Depressed for life?

Ecstasy 'makes users depressed for life'
By Sophie Goodchild and Kat Johnson
16 March 2003


A generation of young clubbers is risking long-term brain damage by taking the drug ecstasy, according to new research published yesterday. Academics are now warning that taking only one or two pills can lead to lasting depression.

A two-year research study carried out by psychologists from London Metropolitan University found that people who had tried ecstasy on only a few occasions had depression levels four times higher than those who had taken a range of other drugs but not ecstasy.

The findings presented to the British Psychological Society's annual conference in Bournemouth yesterday suggested that taking ecstasy left users susceptible to major problems triggered by stress or emotional turbulence.

The results were based on studying 519 volunteers, including current and past ecstasy users, and others who had either never used drugs or had used a number of drugs other than ecstasy, including alcohol and cannabis.

Participants were given a standard psychological questionnaire designed to discover to what extent they suffered from depression. A score of 25 on the questionnaire indicated clinically depression.

Non-ecstasy users, including those taking other drugs such as alcohol, nicotine, cannabis, amphetamines and cocaine, had average scores of about four. But the scores of even non-frequent ecstasy users, including many who had only tried the drug once or twice, reached levels of 16 or 17. Frequent users scored values of up to 28 which put them in the category of clinically depressed even though they were generally not aware of the fact.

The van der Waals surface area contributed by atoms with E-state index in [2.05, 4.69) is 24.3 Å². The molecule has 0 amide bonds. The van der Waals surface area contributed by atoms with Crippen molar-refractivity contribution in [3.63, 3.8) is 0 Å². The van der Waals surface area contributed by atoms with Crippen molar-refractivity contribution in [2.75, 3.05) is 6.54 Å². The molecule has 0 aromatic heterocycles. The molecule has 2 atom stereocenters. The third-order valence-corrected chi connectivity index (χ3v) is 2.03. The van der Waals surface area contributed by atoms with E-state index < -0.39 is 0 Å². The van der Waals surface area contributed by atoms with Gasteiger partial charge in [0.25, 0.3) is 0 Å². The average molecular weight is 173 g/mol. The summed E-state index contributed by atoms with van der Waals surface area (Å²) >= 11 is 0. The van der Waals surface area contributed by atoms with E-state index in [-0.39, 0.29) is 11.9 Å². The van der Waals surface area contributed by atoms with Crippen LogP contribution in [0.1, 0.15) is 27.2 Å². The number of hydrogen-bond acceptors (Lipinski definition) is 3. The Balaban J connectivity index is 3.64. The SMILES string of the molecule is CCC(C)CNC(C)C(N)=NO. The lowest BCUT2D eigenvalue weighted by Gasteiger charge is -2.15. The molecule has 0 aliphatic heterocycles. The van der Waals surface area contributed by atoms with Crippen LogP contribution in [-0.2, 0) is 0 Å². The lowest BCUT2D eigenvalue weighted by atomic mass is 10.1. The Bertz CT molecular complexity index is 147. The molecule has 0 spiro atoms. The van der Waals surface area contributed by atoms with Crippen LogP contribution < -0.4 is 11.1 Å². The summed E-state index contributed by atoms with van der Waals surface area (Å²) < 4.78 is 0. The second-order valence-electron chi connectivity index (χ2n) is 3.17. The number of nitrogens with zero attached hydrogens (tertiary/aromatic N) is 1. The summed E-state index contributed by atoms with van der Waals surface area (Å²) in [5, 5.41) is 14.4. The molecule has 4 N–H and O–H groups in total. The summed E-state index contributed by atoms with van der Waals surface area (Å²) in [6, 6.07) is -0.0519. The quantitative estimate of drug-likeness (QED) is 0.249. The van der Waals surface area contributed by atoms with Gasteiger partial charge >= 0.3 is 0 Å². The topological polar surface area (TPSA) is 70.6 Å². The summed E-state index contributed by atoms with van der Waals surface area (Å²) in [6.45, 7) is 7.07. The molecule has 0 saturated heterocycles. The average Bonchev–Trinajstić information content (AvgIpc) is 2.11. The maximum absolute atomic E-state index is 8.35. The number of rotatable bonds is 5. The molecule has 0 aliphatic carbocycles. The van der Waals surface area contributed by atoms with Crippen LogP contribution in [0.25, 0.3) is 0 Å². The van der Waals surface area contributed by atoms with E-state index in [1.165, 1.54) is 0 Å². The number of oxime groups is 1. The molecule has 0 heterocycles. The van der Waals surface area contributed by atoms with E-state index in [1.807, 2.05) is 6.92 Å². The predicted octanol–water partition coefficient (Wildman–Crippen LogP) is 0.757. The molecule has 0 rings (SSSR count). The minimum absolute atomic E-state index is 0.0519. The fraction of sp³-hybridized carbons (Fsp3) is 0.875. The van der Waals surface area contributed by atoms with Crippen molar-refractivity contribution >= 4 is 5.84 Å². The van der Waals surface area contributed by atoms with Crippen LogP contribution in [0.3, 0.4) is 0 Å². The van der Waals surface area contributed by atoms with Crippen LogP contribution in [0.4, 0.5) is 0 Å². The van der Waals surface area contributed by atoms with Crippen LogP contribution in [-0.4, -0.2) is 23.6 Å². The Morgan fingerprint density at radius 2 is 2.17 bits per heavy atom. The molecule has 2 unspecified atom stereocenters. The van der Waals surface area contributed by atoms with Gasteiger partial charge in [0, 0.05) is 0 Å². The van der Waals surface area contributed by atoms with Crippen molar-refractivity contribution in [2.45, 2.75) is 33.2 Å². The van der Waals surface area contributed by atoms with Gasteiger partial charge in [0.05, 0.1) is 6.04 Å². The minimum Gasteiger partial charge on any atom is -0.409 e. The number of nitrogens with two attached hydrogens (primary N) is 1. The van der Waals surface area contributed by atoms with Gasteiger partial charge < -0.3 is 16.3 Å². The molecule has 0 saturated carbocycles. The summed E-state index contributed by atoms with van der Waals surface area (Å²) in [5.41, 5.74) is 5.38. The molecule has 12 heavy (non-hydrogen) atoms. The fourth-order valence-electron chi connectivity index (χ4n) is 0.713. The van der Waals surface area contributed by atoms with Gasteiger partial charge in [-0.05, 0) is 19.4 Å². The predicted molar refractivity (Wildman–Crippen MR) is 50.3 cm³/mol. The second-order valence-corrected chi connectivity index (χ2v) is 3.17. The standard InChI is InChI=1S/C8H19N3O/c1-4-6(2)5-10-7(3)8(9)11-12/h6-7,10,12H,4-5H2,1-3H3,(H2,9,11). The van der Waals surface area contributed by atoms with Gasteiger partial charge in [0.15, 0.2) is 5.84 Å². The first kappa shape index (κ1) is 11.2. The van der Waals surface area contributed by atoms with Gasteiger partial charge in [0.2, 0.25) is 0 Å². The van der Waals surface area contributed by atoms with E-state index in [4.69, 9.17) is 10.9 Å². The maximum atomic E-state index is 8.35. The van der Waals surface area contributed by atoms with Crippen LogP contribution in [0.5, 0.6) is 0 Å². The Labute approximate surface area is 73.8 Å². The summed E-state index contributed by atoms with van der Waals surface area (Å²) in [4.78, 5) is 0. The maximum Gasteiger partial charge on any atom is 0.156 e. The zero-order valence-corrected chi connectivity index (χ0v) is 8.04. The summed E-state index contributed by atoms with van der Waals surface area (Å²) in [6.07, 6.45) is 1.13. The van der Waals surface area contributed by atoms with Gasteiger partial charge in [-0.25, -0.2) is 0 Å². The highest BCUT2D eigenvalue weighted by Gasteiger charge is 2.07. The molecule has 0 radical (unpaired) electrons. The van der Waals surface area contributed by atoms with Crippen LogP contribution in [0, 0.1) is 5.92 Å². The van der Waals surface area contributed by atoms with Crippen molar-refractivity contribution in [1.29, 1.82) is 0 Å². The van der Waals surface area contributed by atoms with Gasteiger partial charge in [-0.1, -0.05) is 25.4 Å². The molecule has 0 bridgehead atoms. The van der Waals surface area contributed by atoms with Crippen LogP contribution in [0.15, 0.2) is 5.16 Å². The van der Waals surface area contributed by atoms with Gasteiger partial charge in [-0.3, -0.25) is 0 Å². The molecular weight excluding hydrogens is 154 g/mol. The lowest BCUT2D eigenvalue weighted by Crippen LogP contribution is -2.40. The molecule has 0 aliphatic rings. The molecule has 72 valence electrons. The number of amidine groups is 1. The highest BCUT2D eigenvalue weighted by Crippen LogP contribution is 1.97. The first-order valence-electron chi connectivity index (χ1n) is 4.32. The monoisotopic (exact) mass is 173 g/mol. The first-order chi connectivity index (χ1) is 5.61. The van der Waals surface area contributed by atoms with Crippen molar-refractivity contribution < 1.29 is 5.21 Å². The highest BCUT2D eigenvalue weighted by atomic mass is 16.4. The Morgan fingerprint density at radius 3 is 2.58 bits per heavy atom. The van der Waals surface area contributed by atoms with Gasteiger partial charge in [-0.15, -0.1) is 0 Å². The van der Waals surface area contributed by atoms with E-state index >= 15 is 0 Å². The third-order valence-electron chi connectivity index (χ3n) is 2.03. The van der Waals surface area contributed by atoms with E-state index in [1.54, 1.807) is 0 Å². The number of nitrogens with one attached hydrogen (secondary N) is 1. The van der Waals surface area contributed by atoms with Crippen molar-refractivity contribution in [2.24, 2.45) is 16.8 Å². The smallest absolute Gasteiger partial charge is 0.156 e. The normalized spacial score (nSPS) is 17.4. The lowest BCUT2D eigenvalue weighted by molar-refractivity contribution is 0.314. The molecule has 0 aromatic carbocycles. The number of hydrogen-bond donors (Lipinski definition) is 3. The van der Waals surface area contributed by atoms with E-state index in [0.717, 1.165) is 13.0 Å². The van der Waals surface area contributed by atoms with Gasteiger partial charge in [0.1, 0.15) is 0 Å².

Ecstasy is currently listed as a class A drug along with cocaine and heroin although recreational users deny that it has any lasting side effects.

There have been 202 ecstasy deaths recorded in England and Wales between 1997 and April 2002. The dangers of the drug were first highlighted by the death of schoolgirl Leah Betts in 1995 who collapsed after taking ecstasy on her 18th birthday.

A report by the Home Affairs Select Committee recommended the downgrading of the drug and anti-drug abuse charities say the Government is sending out the wrong message by linking it with heroin and cocaine.

Lynn Taurah, who carried out the research with Dr Chris Chandler, said that ecstasy users did not realise they were depressed and she warned people to stay away from the drug.

"People often think taking ecstasy just once or twice won't matter, but what we're seeing is evidence that if you take ecstasy a couple of times you do damage to your brain that later in life will make you more vulnerable," she said.

Ms Taurah added that findings supported evidence from animal studies suggesting that even small doses of ecstasy destroyed brain neurons that produced the important chemical messenger serotonin, which is closely linked to mood. Seven years after the initial damage there was no sign of the neurons repairing themselves.

The animal data raised the possibility that ecstasy may have a whole range of adverse effects involving memory, impulsiveness, decision-making, sleep, and mood.

The research has been received with some scepticism. Dr Jon Cole of Liverpool University, whose own research concluded that the adverse effects of ecstasy had been exaggerated, said that scientists had yet to produce conclusive evidence that the drug had a long term negative impact on users.

"Depression among ecstasy users is not unique. It is the same with people who abuse alcohol," said Dr Cole. "All the evidence so far points to the fact that all these side effects may be down to other factors."

Additional reporting by Steve Bloomfield
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